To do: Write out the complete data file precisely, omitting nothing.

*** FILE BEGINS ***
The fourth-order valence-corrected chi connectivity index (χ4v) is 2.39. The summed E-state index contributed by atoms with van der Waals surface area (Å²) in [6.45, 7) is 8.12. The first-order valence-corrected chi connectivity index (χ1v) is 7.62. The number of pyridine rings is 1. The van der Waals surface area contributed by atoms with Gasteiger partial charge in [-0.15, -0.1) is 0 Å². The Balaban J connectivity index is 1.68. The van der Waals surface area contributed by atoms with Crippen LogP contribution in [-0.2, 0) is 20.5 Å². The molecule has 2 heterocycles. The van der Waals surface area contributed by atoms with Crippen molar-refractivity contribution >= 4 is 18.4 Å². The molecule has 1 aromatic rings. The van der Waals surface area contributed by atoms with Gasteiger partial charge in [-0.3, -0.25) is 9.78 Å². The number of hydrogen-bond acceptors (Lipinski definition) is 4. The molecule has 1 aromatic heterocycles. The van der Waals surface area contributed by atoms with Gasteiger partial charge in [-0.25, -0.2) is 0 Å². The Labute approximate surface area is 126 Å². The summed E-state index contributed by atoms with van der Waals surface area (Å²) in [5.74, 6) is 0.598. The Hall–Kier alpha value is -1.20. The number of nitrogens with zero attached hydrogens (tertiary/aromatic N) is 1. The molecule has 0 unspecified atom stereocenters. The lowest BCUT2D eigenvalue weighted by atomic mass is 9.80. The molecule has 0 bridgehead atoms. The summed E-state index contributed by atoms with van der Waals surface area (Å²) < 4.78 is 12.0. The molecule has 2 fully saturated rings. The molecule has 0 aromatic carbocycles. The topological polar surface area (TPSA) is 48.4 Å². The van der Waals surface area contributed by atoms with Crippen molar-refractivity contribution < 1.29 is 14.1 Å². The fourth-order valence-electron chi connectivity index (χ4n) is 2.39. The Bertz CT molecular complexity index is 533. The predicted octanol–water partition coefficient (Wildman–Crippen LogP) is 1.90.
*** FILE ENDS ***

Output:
The fourth-order valence-corrected chi connectivity index (χ4v) is 2.39. The summed E-state index contributed by atoms with van der Waals surface area (Å²) in [6.45, 7) is 8.12. The first-order valence-corrected chi connectivity index (χ1v) is 7.62. The number of pyridine rings is 1. The van der Waals surface area contributed by atoms with Gasteiger partial charge in [-0.15, -0.1) is 0 Å². The Balaban J connectivity index is 1.68. The van der Waals surface area contributed by atoms with Crippen LogP contribution in [-0.2, 0) is 20.5 Å². The molecule has 2 heterocycles. The van der Waals surface area contributed by atoms with Crippen molar-refractivity contribution >= 4 is 18.4 Å². The molecule has 1 aromatic rings. The van der Waals surface area contributed by atoms with Gasteiger partial charge in [-0.3, -0.25) is 9.78 Å². The number of hydrogen-bond acceptors (Lipinski definition) is 4. The molecule has 1 aromatic heterocycles. The van der Waals surface area contributed by atoms with Gasteiger partial charge in [-0.25, -0.2) is 0 Å². The Labute approximate surface area is 126 Å². The summed E-state index contributed by atoms with van der Waals surface area (Å²) in [5.74, 6) is 0.598. The Hall–Kier alpha value is -1.20. The number of nitrogens with zero attached hydrogens (tertiary/aromatic N) is 1. The molecule has 0 unspecified atom stereocenters. The lowest BCUT2D eigenvalue weighted by atomic mass is 9.80. The molecule has 0 bridgehead atoms. The summed E-state index contributed by atoms with van der Waals surface area (Å²) < 4.78 is 12.0. The molecule has 2 fully saturated rings. The molecule has 0 aromatic carbocycles. The topological polar surface area (TPSA) is 48.4 Å². The van der Waals surface area contributed by atoms with Crippen molar-refractivity contribution < 1.29 is 14.1 Å². The fourth-order valence-electron chi connectivity index (χ4n) is 2.39. The Bertz CT molecular complexity index is 533. The predicted octanol–water partition coefficient (Wildman–Crippen LogP) is 1.90.